Vosges Cattle are a good-natured, easy going French breed who are used for both their milk and meat producing qualities! Generally, Vosges Cattle are extremely easy going and easy to handle, which is important because of their large size!
This sweet, amiable nature is the result of their being used as draft animals for centuries. Vosges Cattle tend to be extremely low-maintenance and hardy, surviving in mountain pastures and grazing during the summer on whatever they can find. The breed is known for its vigor and hardiness. A mature Vosges Bull stands from 135 to 140 centimeters at the withers.
Cows are generally about 125 to 135 centimeters tall. Bulls weigh about 800 kilograms and cows weigh 200 kilograms less. Vosges Cattle generally have gray faces and are marked with a dark muzzle and dark rings framing the eyes. The body is generally black with a white dorsal stripe which, like all other white areas, is sharply defined.
The underside is also white, as is the tail and the legs downward from the carpal and tarsal joints. Annually, Vosges Cattle can produce about 3,300 kilograms of milk! It is about 3.75 percent fat and 3.33 percent protein. They tend to be very robust and long-lived and will continue to produce milk up into their teen years!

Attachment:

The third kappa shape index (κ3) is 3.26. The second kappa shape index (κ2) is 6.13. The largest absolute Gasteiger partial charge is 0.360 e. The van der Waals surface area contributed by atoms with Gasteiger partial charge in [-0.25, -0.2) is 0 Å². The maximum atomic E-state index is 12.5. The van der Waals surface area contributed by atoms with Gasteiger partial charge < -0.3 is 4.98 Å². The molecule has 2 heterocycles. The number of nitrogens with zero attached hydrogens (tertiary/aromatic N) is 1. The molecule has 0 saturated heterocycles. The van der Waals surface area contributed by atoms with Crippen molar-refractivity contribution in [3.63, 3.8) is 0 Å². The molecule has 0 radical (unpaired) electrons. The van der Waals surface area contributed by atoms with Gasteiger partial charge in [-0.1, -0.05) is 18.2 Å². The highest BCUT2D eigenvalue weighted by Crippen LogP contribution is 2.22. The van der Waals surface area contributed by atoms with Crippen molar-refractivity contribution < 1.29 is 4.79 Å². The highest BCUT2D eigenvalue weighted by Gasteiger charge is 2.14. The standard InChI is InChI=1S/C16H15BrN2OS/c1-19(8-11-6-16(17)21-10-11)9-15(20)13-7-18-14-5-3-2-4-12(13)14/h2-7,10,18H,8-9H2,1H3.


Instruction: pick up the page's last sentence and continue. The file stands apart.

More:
Originating in the area of Vosges, France, the breed was originally used as draft animals. They were brought into the Alsace area by Swedish soldiers during the Thirty Years’ War at the beginning of the 1600’s. These Jemtlander cattle mixed with local herds, and at the beginning of the 1800’s, Lothringen Cattle blood was added. A herd book was established in 1928.
Around this period, Vosges Cattle were extremely popular but by 1976 there were less than 3,000 cows remaining. Today, there are about 9,000. In 1971, semen from Telemark bulls was mixed into the Vosges line, but today a purity and preservation scheme is underway to preserve the Vosges breed. Vosges Cattle do best when left to pasture in the summer and stabled in the winter.
They are very hardy and can walk long distances. They eat mostly fodder grown in the Vosges area. Muester cheese is the most well known product of Vosges milk. Vosges Cattle are known for their fertility and for their ease in calving. They are about average in their calving interval rate. Today, only about 80 percent of existing Vosges cows are used for breeding.